The legislative task force on taxes, reviewing possible changes to the state tax code yesterday, okayed a motion yesterday to study the possibility of raising the grocery tax and creating an income tax credit to provide targeted relief to low-income workers. Here’s a good report from the D-G’s Mike Wickline, who was at the meeting.
Will this end up being a good deal for lower-income Arkansans? That depends on the details. Given the body charged with coming up with those details, I’d say we plenty of reason to be leery.
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The task force calls itself “Tax Reform and Relief,” but the underlying aim here is to hunt for ways to cut income taxes on higher earners. Indeed, that’s the reason that the task force was created in the first place, under pressure from some GOP lawmakers who believe that higher-income Arkansans haven’t been gifted enough tax breaks under the Hutchinson administration.
However, the few progressive voices on the tax force have been pushing for a state earned-income tax credit (EITC), which would put money directly into the hands of lower-income workers. The federal EITC is available to working families with children who have annual incomes below about $40,000 to $55,000 (depending on the family size) and working people who have no children but have incomes below $15,270 for an individual, or $20,950 for a couple. The program is designed to encourage work and is a “refundable” credit — meaning that workers can receive the benefit from the federal government even if it exceeds their income tax liability. In other words, this can increase the size of refund checks, which then get spent on vital necessities for these workers and working families, research shows. The federal EITC benefited 26 million working families and individuals, lifting 5.8 million of them out of poverty, including about 3 million children.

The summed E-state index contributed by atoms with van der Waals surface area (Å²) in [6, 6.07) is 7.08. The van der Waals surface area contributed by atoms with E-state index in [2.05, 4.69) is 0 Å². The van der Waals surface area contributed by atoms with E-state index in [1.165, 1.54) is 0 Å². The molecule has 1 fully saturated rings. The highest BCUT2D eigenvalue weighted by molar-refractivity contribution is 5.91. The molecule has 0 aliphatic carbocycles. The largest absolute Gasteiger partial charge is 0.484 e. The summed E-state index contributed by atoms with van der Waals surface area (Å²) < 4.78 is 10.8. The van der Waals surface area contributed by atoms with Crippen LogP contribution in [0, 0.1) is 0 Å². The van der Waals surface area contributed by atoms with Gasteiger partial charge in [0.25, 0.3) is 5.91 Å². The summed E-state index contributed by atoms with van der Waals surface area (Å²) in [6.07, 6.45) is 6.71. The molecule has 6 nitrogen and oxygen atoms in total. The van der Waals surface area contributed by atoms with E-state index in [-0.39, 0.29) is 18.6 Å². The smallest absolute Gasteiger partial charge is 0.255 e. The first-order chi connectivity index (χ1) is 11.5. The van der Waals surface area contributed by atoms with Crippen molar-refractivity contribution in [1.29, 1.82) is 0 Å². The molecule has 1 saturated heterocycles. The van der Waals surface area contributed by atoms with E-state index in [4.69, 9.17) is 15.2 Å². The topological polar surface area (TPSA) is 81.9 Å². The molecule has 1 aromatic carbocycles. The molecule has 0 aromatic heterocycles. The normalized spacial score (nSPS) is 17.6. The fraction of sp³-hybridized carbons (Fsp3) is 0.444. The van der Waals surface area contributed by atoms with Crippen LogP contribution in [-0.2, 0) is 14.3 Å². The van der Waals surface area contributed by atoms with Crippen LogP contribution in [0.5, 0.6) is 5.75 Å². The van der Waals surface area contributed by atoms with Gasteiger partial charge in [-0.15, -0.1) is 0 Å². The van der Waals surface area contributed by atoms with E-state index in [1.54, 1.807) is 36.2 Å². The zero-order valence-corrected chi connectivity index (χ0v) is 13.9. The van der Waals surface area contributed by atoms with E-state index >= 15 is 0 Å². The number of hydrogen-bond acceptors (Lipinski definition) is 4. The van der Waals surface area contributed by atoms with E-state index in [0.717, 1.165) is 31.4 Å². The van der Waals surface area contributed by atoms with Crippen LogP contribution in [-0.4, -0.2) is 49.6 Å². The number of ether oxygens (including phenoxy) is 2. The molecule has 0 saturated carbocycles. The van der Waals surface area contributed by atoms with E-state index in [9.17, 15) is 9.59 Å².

Rep. Warwick Sabin has doggedly pushed legislation that would enact a state-level EITC which would give lower-income workers a tax credit of 5 percent of the value of their federal credit. It’s a far more efficient approach than Hutchinson’s much smaller tax cuts for lower-income workers that passed last year; the EITC would have cost significantly less but given significantly more relief to lower-income workers. Unfortunately, Republicans in the legislature rejected the state EITC and the notion was punted to the task force. Ronald Reagan was a supporter of the EITC approach, a fact often pointed out by Democrats; however, Reagan’s acolytes, such as Rep. Charlie Collins, have disparaged the EITC during past legislative debates as “welfare.”
While the legislature has been reluctant to okay this sort of targeted relief for the poor, the task force yesterday agreed to look at the possibility of an EITC, or other targeted income tax credit, as a way to offset a potential increase in the sales tax applied to groceries. The task force, in a divided vote, approved a motion from its co-chairman Rep. Lane Jean to study these options for consideration in August.